Myriam Mirzakhani, Ada Lovelace, Rachel Carson, and Annie Jump Cannon – are these household names? No.
Despite being key contributors and at the top of their field, you’ve most likely never heard of these scientists. Women are far under-represented in all STEM (Science, Technology, Engineering, Mathematics) fields. While early on girls share interest in STEM equally with boys, by the time they reach high school and college, that figure declines significantly. The Femme in STEM initiative at the University of Denver seeks to change those statistics by working with and encouraging young women to pursue their dreams and education.
Operated out of the Colorado Women’s College by DU alumnae, Femme in STEM focuses on bringing elementary and middle school age girls to campus and exposing them to college labs, projects, and research. To do this, we invite girls ages 9-13 from across the Front Range of Colorado to participate in a day-long event at DU. We allow the girls to engage both deeply in one field and broadly across many STEM fields by combining hour long activities in the morning with an afternoon science fair. After getting hands-on experience in the morning in anything from secret messages to liquid nitrogen to even extracting your own DNA, the girls present their findings to their peers. This is a high-energy affair where the girls get to shine and demonstrate their knowledge for their peers, in addition to being able to explore more STEM fields than the one they were exposed to in the morning.
Femme in STEM has a fast and furious history and only continues to expand. In May of 2015 five DU students, fed up with the continuous struggle of women in STEM – particularly at the collegiate level – applied for a grant through the Pioneer Leadership Program to develop and host a program focused on empowering women in STEM. We were lucky enough to receive this grant, and the Let’s Put the Femme in STEM initiative was born.
After further research, we decided to focus on girls ages 9-13 as this is the precipice where girls turn from being equally enthusiastic about STEM as boys, to falling drastically behind. Knowing the five of us wouldn’t have kept pursuing STEM without strong encouragement, role models, and opportunities, we felt strongly about providing an event that would bring these girls to campus to interact with current, passionate students.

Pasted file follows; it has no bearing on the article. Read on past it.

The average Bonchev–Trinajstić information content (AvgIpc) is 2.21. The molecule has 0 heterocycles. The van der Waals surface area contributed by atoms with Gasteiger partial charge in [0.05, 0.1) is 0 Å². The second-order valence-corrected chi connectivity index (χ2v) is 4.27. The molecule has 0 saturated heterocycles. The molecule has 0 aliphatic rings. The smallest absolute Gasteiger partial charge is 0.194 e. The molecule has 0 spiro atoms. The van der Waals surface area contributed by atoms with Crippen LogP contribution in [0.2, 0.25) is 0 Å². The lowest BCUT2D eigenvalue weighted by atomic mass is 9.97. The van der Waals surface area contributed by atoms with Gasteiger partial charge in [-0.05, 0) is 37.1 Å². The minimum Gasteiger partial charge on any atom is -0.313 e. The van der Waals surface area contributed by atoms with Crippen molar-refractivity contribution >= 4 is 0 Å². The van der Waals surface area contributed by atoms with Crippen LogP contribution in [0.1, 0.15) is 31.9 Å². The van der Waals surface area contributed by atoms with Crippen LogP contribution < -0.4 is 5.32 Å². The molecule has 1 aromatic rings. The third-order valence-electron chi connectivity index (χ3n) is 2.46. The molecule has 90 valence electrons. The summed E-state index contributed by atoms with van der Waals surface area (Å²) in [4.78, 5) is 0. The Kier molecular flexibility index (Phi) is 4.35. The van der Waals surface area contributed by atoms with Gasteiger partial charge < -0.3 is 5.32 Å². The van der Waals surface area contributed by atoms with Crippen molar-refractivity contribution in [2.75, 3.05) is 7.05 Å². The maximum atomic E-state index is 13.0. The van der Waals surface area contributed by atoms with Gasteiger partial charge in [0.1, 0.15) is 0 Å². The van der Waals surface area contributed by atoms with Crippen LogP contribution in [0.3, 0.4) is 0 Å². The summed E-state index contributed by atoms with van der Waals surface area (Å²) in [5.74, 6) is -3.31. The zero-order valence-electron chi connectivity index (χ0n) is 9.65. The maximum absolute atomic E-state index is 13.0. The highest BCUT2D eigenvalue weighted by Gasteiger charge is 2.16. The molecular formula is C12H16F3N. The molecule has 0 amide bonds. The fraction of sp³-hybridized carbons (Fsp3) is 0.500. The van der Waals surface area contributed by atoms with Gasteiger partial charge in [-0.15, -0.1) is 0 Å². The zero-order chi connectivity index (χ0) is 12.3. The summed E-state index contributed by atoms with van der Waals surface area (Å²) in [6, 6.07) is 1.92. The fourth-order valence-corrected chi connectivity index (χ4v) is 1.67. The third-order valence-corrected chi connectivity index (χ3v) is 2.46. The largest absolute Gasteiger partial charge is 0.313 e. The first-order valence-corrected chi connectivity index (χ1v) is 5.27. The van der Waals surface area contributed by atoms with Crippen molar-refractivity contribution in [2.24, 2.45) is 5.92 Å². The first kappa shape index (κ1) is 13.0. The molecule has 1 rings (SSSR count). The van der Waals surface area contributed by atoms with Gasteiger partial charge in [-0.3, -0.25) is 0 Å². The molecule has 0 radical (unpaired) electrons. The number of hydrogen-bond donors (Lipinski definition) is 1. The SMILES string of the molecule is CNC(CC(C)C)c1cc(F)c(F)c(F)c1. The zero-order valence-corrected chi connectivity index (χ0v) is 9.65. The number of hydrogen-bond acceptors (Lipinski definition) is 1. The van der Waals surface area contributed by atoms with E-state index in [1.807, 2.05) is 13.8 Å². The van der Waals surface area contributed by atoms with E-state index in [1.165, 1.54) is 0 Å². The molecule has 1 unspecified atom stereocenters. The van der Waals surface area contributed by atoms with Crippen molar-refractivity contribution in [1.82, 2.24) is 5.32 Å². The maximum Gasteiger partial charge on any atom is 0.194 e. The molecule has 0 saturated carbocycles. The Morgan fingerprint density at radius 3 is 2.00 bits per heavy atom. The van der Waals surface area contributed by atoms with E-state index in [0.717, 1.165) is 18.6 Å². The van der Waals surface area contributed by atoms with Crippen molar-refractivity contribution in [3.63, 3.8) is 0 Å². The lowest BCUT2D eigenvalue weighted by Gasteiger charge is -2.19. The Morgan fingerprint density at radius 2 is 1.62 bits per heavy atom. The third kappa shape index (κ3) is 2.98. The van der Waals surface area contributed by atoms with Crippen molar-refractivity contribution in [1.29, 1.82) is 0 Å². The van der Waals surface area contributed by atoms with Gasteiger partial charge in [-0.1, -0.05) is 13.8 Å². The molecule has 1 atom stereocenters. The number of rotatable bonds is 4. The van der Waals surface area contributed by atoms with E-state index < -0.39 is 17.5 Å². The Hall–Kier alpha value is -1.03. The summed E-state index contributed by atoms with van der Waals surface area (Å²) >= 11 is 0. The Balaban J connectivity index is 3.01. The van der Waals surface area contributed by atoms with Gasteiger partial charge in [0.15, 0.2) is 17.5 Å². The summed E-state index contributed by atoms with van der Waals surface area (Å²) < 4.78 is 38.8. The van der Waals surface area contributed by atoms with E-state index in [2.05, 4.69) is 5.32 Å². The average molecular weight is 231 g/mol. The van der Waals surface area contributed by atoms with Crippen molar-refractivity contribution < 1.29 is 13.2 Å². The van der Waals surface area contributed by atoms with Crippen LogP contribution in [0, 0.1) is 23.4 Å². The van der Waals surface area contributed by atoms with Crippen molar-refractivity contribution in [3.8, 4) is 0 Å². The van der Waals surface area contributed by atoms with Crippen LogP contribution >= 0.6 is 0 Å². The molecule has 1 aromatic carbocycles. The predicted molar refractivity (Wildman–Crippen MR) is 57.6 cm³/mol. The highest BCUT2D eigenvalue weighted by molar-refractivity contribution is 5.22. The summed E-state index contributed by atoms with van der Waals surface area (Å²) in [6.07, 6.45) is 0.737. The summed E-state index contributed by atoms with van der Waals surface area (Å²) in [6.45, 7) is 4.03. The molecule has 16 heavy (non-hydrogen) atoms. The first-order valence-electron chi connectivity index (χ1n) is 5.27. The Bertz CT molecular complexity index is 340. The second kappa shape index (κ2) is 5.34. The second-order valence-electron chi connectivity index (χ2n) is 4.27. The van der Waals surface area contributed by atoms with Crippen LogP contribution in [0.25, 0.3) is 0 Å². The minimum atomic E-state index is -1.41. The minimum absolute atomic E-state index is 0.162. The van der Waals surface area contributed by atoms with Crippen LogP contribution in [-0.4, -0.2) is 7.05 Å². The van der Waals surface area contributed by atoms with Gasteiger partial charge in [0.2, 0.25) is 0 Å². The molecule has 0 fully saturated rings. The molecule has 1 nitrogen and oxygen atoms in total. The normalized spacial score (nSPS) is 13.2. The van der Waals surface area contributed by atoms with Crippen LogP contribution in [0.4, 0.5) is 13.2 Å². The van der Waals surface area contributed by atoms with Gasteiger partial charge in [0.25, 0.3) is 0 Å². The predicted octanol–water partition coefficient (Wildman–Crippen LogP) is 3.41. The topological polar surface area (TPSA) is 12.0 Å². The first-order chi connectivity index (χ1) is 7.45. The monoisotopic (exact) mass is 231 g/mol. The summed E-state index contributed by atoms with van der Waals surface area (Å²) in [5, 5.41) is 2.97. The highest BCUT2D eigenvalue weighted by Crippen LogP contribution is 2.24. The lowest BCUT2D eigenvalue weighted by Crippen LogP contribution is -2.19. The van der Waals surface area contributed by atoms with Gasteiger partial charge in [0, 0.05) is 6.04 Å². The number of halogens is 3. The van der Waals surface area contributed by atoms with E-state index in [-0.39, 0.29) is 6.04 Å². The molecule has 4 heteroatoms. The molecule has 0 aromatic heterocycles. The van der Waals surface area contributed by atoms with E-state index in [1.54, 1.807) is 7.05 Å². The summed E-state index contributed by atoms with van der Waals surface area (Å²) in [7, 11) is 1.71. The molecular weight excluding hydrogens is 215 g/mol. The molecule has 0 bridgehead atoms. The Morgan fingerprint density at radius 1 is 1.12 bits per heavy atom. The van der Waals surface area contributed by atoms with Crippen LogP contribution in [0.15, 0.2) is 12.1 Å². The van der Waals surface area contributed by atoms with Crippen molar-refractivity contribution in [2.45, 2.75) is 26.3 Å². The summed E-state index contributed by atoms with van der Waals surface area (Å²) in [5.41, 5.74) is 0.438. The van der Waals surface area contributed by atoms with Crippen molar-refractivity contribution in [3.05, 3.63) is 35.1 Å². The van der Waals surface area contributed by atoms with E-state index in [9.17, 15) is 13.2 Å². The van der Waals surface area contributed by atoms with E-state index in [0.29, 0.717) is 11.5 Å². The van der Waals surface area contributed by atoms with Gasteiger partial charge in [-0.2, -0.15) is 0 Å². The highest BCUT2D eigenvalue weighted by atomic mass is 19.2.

Our first event in November 2015 was attended by 50 girls from three schools and featured five different activities. After receiving another grant from the DU Pioneer Leadership Program, we were able to host an event in April of 2016 with 60 girls from six schools and six activities. Though we have now graduated, Femme in STEM was able to find a new home in the Colorado Women’s College at DU as a key STEM program in their re-imagination. Read more about Femme in STEM and CWC here. Our 3rd event, happening May 13, 2017 will host 75 girls from 25+ schools and feature 6-8 activities.
With so many cultural barriers stacked against them, it is vital to give girls the tools to overcome that stigmatism in the future by showing them what they are capable of now. Sitting in front of them at the end of each Femme in STEM event, asking what they know and receiving enthusiastic explanations of cryptography, forensic chemistry, and the mating rituals of crickets, as well as one “I made up a song about math!”, it is always evident we have been successful. They will doubt themselves for one day less, and that is itself a step forward.
Interested in creating the next generation of female scientists, engineers, geographers, physicists, and mathematicians? To get involved, attend one of our events, present new programming, or learn more about past fun, contact us and tell us your ideas! We’ll find a place for you in this exciting new initiative.